Bad panty continuity. Nicole stips off to seduce Zane, then climbs straight on deck wearing only a jacket — and is suddenly sporting tighty-whities. Did Noyce seriously say, “No one will be looking at her ass, they won’t notice”? Fiona reckons Nicole just didn’t want to spend the rest of the movie bare-ass (Zane clearly DID). I guess her character just generated panties by sheer willpower. I can’t help feel the movie offered a few later opportunities for the character to don grundies. You can’t rush into these things.

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Now all we need is the Orson Welles version. I don’t mind if it’s not finished, or not very good — TOO MUCH JOHNSON convinces me it’ll be interesting anyway, and the less work it undergoes at the hands of others, the better.

My Life as a Dog

Posted in FILM, literature, MUSIC, Mythology with tags , , , , , , , , , , , on April 6, 2010 by dcairns

I hadn’t heard of director Toa Fraser but I was drawn to DEAN SPANLEY, his film, for a variety of reasons.

1) The cast is excellent, with the underrated Jeremy Northam, the always excellent Sam Neill, and the indefatigable Peter O’Toole. Plus Bryan Brown (it’s been a while) and Judy Parfitt.

2) The screenplay is by Scottish writer Alan Sharp, who penned ROB ROY, whose resemblance to a classical western is easy to understand when you take into consideration his authorship of ULZANA’a RAID and BILLY TWO HATS. Cinephiles probably prize his screenplay of NIGHT MOVES most dearly of all.

3) The story is by Lord Dunsany, whose stuff I haven’t read but have been intrigued by on reputation alone. Pretty sure I’m going to read some now.

I noticed this film just before it came out, and then failed to see it on release. I’m now recommending EVERYBODY see it. To the above reasons, which I knew of before I watched it, I can add these —

1) It’s an intelligent weepy. It creeps up on you and then gently wrings your tear ducts till they squeak. In dealing with our relationships with our pets, and making a connection to our other, human, relationships, it’s skating on some thin ice, with a treacly Tokay of sentiment just below the surface, but I didn’t feel manipulated: instead I felt that the film illuminated something true about these strange “friendships” we form with animals.

2) Don McGlashan’s sumptuous score walks a similarly fine line, and with grace.

3) Leon Narbey’s cinematography is rich and pleasing, and somehow skirts the dangerous waters of “heritage cinema,” which the plush Edwardian decor brings us close to.

4) I confess to mixed feelings about Fraser’s direction: he presides over magnificent performances, and his filming of them is very solid and sometimes quite elegant, but he occasionally attempts a cutaway to a detail or a wide shot of an environment, and it doesn’t always add anything. The piece is so driven by performances that anything else gets in the way — with the exception of the slomo shots of bounding dogs, with which he is on safe ground. Perhaps a more vigorous and imaginative approach could have added layers of cinematic life to Sharp’s typically epigrammatic and thoughtful script, but what is there is more than enough to satisfy.

On reviewing, I found a lot of unobtrusive craft in the subtle way Fraser weaves the camera around and towards his characters, contributing greatly to the film’s unique, solemn-quirky atmosphere.

I imagine Lasse Hallstrom pitched his new movie, HACHIKO: A DOG’S STORY (Richard Gere + dog = dog) as “It’s MY LIFE AS A DOG, only with a dog.” The damn thing probably works, in terms of uplift and sentiment and a good work-out for the old weeping apparatus, but I suspect I would feel used by it. That’s where DEAD SPANLEY scores.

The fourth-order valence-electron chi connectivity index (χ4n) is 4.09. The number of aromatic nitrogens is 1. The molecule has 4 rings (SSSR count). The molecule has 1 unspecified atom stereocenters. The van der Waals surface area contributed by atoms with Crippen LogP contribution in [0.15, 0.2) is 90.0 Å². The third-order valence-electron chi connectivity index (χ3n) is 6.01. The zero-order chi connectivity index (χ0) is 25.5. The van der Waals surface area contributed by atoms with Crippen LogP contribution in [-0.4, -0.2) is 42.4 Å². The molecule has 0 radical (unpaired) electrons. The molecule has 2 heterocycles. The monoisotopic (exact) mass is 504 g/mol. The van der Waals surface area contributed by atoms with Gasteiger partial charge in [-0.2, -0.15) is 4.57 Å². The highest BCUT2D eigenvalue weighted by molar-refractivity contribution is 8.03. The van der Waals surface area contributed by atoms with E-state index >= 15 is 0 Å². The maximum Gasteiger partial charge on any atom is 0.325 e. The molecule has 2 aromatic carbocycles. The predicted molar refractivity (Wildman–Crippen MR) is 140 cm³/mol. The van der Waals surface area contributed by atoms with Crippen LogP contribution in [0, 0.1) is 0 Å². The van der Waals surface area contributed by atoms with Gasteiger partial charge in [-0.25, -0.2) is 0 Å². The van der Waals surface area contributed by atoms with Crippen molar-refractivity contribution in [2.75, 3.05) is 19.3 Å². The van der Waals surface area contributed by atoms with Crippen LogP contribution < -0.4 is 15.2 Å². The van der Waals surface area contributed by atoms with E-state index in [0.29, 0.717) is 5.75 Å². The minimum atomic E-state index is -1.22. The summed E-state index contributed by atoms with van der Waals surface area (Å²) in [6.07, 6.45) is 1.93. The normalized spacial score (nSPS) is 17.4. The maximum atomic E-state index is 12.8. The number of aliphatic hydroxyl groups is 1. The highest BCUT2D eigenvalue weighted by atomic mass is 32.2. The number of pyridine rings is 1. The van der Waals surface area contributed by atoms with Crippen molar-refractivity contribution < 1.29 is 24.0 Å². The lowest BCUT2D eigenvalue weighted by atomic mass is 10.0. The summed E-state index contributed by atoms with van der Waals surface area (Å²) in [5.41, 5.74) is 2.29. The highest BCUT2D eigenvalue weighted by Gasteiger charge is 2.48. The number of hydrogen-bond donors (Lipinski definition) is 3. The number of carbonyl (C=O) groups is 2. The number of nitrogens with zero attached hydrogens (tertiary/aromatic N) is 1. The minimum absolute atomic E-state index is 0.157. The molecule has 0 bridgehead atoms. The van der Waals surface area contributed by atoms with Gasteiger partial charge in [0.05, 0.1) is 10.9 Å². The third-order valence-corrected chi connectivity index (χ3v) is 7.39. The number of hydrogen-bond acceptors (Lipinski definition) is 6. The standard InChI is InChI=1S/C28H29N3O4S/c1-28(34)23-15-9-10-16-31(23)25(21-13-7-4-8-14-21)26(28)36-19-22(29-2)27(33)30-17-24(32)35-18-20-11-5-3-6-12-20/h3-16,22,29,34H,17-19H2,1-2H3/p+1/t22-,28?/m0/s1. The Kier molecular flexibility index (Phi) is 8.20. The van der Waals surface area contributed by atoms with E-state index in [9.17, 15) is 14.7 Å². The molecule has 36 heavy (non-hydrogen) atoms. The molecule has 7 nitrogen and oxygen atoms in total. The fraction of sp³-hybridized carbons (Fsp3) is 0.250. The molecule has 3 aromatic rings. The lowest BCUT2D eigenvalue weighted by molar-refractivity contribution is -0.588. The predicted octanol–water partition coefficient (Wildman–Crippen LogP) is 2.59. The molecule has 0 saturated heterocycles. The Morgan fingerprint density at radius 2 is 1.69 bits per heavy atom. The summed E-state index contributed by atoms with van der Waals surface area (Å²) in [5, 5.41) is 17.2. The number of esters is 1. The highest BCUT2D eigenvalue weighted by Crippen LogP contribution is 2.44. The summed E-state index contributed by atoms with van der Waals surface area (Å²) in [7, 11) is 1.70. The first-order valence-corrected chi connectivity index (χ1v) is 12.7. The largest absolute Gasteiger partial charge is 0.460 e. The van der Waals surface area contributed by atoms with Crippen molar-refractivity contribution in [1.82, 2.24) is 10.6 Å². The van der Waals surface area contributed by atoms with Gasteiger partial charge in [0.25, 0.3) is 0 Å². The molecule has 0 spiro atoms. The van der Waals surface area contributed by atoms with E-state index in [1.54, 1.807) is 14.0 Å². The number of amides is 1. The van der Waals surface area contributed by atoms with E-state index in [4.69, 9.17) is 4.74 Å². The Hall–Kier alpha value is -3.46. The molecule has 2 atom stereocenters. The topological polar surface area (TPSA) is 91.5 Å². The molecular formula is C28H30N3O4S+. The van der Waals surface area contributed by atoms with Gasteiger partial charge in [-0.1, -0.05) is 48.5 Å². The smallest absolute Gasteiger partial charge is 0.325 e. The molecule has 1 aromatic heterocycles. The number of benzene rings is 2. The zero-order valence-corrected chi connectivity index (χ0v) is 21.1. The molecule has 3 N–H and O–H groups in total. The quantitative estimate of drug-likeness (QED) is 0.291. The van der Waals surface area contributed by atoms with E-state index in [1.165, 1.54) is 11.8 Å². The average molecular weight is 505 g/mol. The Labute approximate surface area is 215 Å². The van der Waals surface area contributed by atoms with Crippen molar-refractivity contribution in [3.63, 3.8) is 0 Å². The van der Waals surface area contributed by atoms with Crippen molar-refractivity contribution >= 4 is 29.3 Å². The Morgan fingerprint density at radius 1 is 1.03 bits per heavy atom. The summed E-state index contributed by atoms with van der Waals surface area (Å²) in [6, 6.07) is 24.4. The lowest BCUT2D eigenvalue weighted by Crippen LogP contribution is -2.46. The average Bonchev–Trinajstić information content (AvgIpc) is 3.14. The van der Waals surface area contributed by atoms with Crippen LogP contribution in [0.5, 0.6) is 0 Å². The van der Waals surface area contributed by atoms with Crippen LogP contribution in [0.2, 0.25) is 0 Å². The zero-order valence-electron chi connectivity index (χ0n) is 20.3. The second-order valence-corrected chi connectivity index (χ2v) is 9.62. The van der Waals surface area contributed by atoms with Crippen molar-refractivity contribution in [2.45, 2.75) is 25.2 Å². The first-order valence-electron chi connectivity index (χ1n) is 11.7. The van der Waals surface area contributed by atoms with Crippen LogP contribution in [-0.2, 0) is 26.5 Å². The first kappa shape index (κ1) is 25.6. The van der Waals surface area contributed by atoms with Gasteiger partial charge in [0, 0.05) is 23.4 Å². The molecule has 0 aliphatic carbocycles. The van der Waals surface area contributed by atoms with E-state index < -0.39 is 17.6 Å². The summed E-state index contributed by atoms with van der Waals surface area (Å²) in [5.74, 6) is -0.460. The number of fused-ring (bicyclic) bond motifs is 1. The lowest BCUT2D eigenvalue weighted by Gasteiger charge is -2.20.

There’s an oddball plot here: Jeremy Northam is frustrated by his stiff-upper lip dad (O’Toole), who refuses to mourn the son he lost in the Boer War, or his wife, who died from grief. “When a thing goes to the trouble of happening, it is best regarded as inevitable,” is his bluff philosophy. Then Northam meets Spanley (Neill) at a talk on reincarnation, and discovers that the cleric is oddly affected by his favourite tipple, Tokay, which causes him to remember his past life as a Welsh spaniel. More remarkably still, it starts to seem that as a spaniel Neill may actually have belonged to O’Toole — his beloved dog, Wag. “One of the seven great dogs. At any one time, there are only seven.”

Where on earth is this going, you ask, and that indeed is one of the pleasures of the film: not knowing. The purpose of it all is carefully concealed until an hour in, but we were hypnotized by the expert playing and the charming insights into canine psychology afforded by the dean’s glimpses of his previous existence. And it’s all the more unpredictable because the film doesn’t appear to be for anyone, in a commercial sense. Which is refreshing. Most good books aren’t targeted in the rather deplorable way that films have to be, after all. I love genre films, but it’s frustrating to me that you can’t, for example, make a horror film with a child protagonist, despite childhood being a great source of fear, because the audience for horror films is perceived to be teenage, and what teenager wants to watch their kid brother or sister in a movie?

Every copy of DEAN SPANLEY comes with a complimentary Dudley Sutton.

So while DEAN SPANLEY may have suffered from being a hard project to situate in the marketplace, I’m hoping to do something to spread word of mouth that will help at least a few people discover it. The movie deserves it. It not only offers an emotional release, it reflects upon the value and nature of that release, which is one possible way to differentiate between what’s repulsively known as a “tear-jerker” (even porno movies don’t get called “sperm-jerkers”, do they?) and a movie which deals with emotion as subject.

Perhaps, I found myself thinking, we keep animals with shorter lives than themselves, in part to practice our mourning. That, after all, is such a big part of what we have to do in life.

Available from Amazon UK: Dean Spanley [DVD] [2008]